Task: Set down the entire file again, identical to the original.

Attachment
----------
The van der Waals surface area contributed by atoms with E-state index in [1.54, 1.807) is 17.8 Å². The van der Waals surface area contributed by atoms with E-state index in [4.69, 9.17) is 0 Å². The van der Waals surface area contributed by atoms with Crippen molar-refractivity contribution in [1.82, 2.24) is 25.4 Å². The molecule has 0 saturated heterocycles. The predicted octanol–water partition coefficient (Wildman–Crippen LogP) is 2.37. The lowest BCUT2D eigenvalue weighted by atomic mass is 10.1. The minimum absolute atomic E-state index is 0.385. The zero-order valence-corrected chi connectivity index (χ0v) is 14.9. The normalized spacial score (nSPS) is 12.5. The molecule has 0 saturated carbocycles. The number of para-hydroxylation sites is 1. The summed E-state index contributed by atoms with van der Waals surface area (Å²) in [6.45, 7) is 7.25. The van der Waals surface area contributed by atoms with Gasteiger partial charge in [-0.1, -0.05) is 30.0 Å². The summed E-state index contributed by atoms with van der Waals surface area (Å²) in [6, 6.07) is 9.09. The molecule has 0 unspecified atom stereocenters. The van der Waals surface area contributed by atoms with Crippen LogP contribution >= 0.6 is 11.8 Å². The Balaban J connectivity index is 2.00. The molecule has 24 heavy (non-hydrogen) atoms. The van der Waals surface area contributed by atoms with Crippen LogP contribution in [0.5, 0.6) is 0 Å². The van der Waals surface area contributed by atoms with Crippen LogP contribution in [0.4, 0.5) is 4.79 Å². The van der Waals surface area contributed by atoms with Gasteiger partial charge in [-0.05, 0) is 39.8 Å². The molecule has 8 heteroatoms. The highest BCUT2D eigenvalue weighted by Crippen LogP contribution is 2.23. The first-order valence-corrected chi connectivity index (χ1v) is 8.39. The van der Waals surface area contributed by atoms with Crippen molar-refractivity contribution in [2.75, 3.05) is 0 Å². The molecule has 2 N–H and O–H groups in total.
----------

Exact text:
The van der Waals surface area contributed by atoms with E-state index in [1.54, 1.807) is 17.8 Å². The van der Waals surface area contributed by atoms with E-state index in [4.69, 9.17) is 0 Å². The van der Waals surface area contributed by atoms with Crippen molar-refractivity contribution in [1.82, 2.24) is 25.4 Å². The molecule has 0 saturated heterocycles. The predicted octanol–water partition coefficient (Wildman–Crippen LogP) is 2.37. The lowest BCUT2D eigenvalue weighted by atomic mass is 10.1. The minimum absolute atomic E-state index is 0.385. The zero-order valence-corrected chi connectivity index (χ0v) is 14.9. The normalized spacial score (nSPS) is 12.5. The molecule has 0 saturated carbocycles. The number of para-hydroxylation sites is 1. The summed E-state index contributed by atoms with van der Waals surface area (Å²) in [6.45, 7) is 7.25. The van der Waals surface area contributed by atoms with Gasteiger partial charge in [-0.1, -0.05) is 30.0 Å². The summed E-state index contributed by atoms with van der Waals surface area (Å²) in [6, 6.07) is 9.09. The molecule has 0 unspecified atom stereocenters. The van der Waals surface area contributed by atoms with Crippen LogP contribution >= 0.6 is 11.8 Å². The Balaban J connectivity index is 2.00. The molecule has 24 heavy (non-hydrogen) atoms. The van der Waals surface area contributed by atoms with Crippen LogP contribution in [0.5, 0.6) is 0 Å². The van der Waals surface area contributed by atoms with Crippen LogP contribution in [0.4, 0.5) is 4.79 Å². The van der Waals surface area contributed by atoms with Gasteiger partial charge in [-0.05, 0) is 39.8 Å². The molecule has 8 heteroatoms. The highest BCUT2D eigenvalue weighted by Crippen LogP contribution is 2.23. The first-order valence-corrected chi connectivity index (χ1v) is 8.39. The van der Waals surface area contributed by atoms with Crippen molar-refractivity contribution in [2.75, 3.05) is 0 Å². The molecule has 2 N–H and O–H groups in total.